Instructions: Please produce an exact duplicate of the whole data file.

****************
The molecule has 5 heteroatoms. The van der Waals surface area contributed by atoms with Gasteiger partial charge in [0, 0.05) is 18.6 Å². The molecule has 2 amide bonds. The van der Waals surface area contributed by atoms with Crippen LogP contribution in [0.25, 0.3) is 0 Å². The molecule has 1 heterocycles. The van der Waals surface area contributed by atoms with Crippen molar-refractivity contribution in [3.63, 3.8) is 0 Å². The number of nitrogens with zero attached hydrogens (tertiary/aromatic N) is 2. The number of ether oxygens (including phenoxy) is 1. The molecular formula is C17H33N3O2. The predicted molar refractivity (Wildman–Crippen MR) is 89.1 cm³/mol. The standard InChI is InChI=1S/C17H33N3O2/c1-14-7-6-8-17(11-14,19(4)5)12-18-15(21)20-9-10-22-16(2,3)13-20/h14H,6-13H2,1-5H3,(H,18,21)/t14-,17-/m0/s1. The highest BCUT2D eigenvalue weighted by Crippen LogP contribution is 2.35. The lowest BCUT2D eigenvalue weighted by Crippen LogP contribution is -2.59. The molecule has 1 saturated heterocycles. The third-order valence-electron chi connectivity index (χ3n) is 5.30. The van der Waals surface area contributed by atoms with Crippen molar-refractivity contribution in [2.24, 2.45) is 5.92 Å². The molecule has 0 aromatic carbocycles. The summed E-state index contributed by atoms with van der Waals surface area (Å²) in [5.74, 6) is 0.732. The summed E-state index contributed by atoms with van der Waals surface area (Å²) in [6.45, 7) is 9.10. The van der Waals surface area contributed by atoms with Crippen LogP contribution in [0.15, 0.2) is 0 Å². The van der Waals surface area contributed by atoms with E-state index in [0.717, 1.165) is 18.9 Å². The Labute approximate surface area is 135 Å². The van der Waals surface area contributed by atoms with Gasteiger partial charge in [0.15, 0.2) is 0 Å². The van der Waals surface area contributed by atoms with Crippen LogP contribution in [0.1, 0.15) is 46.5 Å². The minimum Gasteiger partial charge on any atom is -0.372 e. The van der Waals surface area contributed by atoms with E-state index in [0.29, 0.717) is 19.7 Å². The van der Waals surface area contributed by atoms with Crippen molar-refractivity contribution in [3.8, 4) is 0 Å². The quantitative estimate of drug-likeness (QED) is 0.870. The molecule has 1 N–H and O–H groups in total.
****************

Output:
The molecule has 5 heteroatoms. The van der Waals surface area contributed by atoms with Gasteiger partial charge in [0, 0.05) is 18.6 Å². The molecule has 2 amide bonds. The van der Waals surface area contributed by atoms with Crippen LogP contribution in [0.25, 0.3) is 0 Å². The molecule has 1 heterocycles. The van der Waals surface area contributed by atoms with Crippen molar-refractivity contribution in [3.63, 3.8) is 0 Å². The number of nitrogens with zero attached hydrogens (tertiary/aromatic N) is 2. The number of ether oxygens (including phenoxy) is 1. The molecular formula is C17H33N3O2. The predicted molar refractivity (Wildman–Crippen MR) is 89.1 cm³/mol. The standard InChI is InChI=1S/C17H33N3O2/c1-14-7-6-8-17(11-14,19(4)5)12-18-15(21)20-9-10-22-16(2,3)13-20/h14H,6-13H2,1-5H3,(H,18,21)/t14-,17-/m0/s1. The highest BCUT2D eigenvalue weighted by Crippen LogP contribution is 2.35. The lowest BCUT2D eigenvalue weighted by Crippen LogP contribution is -2.59. The molecule has 1 saturated heterocycles. The third-order valence-electron chi connectivity index (χ3n) is 5.30. The van der Waals surface area contributed by atoms with Crippen molar-refractivity contribution in [2.24, 2.45) is 5.92 Å². The molecule has 0 aromatic carbocycles. The summed E-state index contributed by atoms with van der Waals surface area (Å²) in [5.74, 6) is 0.732. The summed E-state index contributed by atoms with van der Waals surface area (Å²) in [6.45, 7) is 9.10. The van der Waals surface area contributed by atoms with Crippen LogP contribution in [0.15, 0.2) is 0 Å². The van der Waals surface area contributed by atoms with E-state index in [0.717, 1.165) is 18.9 Å². The Labute approximate surface area is 135 Å². The van der Waals surface area contributed by atoms with Gasteiger partial charge in [0.15, 0.2) is 0 Å². The van der Waals surface area contributed by atoms with Crippen LogP contribution in [0.1, 0.15) is 46.5 Å². The minimum Gasteiger partial charge on any atom is -0.372 e. The van der Waals surface area contributed by atoms with E-state index in [0.29, 0.717) is 19.7 Å². The van der Waals surface area contributed by atoms with Crippen molar-refractivity contribution in [3.8, 4) is 0 Å². The quantitative estimate of drug-likeness (QED) is 0.870. The molecule has 1 N–H and O–H groups in total.